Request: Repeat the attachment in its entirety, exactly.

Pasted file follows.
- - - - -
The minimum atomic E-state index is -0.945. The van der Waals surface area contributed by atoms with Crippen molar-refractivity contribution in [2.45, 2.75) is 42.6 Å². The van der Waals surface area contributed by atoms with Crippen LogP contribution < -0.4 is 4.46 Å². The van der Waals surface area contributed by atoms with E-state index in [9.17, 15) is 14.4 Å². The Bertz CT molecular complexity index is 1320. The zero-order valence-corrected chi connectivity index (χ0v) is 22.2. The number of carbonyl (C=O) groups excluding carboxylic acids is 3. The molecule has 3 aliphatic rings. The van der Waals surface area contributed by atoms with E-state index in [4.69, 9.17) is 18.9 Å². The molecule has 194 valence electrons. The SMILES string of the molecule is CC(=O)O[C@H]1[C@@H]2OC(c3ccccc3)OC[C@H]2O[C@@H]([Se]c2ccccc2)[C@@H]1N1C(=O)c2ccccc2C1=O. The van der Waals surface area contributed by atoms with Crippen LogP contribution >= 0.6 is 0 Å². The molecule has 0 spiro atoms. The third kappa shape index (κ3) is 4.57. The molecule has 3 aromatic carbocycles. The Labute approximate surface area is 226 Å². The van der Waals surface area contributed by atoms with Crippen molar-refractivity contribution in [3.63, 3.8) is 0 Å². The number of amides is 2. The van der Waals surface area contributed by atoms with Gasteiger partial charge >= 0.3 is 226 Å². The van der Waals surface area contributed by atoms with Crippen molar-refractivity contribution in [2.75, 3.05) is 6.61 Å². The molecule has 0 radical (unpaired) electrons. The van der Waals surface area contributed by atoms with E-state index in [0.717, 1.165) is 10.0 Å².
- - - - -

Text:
The minimum atomic E-state index is -0.945. The van der Waals surface area contributed by atoms with Crippen molar-refractivity contribution in [2.45, 2.75) is 42.6 Å². The van der Waals surface area contributed by atoms with Crippen LogP contribution < -0.4 is 4.46 Å². The van der Waals surface area contributed by atoms with E-state index in [9.17, 15) is 14.4 Å². The Bertz CT molecular complexity index is 1320. The zero-order valence-corrected chi connectivity index (χ0v) is 22.2. The number of carbonyl (C=O) groups excluding carboxylic acids is 3. The molecule has 3 aliphatic rings. The van der Waals surface area contributed by atoms with E-state index in [4.69, 9.17) is 18.9 Å². The molecule has 194 valence electrons. The SMILES string of the molecule is CC(=O)O[C@H]1[C@@H]2OC(c3ccccc3)OC[C@H]2O[C@@H]([Se]c2ccccc2)[C@@H]1N1C(=O)c2ccccc2C1=O. The van der Waals surface area contributed by atoms with Crippen LogP contribution >= 0.6 is 0 Å². The molecule has 0 spiro atoms. The third kappa shape index (κ3) is 4.57. The molecule has 3 aromatic carbocycles. The Labute approximate surface area is 226 Å². The van der Waals surface area contributed by atoms with Crippen molar-refractivity contribution in [3.63, 3.8) is 0 Å². The number of amides is 2. The van der Waals surface area contributed by atoms with Gasteiger partial charge >= 0.3 is 226 Å². The van der Waals surface area contributed by atoms with Crippen molar-refractivity contribution in [2.75, 3.05) is 6.61 Å². The molecule has 0 radical (unpaired) electrons. The van der Waals surface area contributed by atoms with E-state index in [0.717, 1.165) is 10.0 Å².